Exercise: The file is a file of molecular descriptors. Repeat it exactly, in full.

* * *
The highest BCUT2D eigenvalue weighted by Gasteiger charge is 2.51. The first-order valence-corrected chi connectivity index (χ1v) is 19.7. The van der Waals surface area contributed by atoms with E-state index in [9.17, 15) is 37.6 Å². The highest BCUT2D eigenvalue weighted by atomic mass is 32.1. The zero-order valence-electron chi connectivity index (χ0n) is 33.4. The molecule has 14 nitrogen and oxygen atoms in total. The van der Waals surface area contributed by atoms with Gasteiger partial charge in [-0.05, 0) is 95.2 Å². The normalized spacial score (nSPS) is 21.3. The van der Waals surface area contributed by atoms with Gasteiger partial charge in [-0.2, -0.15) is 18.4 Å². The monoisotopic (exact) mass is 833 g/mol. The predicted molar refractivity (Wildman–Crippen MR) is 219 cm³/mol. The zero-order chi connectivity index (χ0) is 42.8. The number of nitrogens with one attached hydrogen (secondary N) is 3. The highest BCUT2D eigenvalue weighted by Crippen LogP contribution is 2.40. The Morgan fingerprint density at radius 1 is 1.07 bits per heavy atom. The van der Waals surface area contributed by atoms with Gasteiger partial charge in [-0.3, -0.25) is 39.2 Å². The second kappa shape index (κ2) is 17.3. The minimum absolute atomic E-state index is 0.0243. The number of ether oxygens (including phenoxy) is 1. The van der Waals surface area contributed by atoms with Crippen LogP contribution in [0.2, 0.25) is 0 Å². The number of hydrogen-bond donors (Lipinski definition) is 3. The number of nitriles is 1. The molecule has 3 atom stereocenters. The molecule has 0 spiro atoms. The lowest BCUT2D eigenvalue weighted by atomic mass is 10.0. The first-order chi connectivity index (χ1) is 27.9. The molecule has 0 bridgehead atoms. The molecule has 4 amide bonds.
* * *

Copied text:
The highest BCUT2D eigenvalue weighted by Gasteiger charge is 2.51. The first-order valence-corrected chi connectivity index (χ1v) is 19.7. The van der Waals surface area contributed by atoms with E-state index in [9.17, 15) is 37.6 Å². The highest BCUT2D eigenvalue weighted by atomic mass is 32.1. The zero-order valence-electron chi connectivity index (χ0n) is 33.4. The molecule has 14 nitrogen and oxygen atoms in total. The van der Waals surface area contributed by atoms with Gasteiger partial charge in [-0.05, 0) is 95.2 Å². The normalized spacial score (nSPS) is 21.3. The van der Waals surface area contributed by atoms with Gasteiger partial charge in [-0.2, -0.15) is 18.4 Å². The monoisotopic (exact) mass is 833 g/mol. The predicted molar refractivity (Wildman–Crippen MR) is 219 cm³/mol. The zero-order chi connectivity index (χ0) is 42.8. The number of nitrogens with one attached hydrogen (secondary N) is 3. The highest BCUT2D eigenvalue weighted by Crippen LogP contribution is 2.40. The Morgan fingerprint density at radius 1 is 1.07 bits per heavy atom. The van der Waals surface area contributed by atoms with Gasteiger partial charge in [-0.3, -0.25) is 39.2 Å². The second kappa shape index (κ2) is 17.3. The minimum absolute atomic E-state index is 0.0243. The number of ether oxygens (including phenoxy) is 1. The van der Waals surface area contributed by atoms with Crippen LogP contribution in [0.2, 0.25) is 0 Å². The number of hydrogen-bond donors (Lipinski definition) is 3. The number of nitriles is 1. The molecule has 3 atom stereocenters. The molecule has 0 spiro atoms. The lowest BCUT2D eigenvalue weighted by atomic mass is 10.0. The first-order chi connectivity index (χ1) is 27.9. The molecule has 0 bridgehead atoms. The molecule has 4 amide bonds.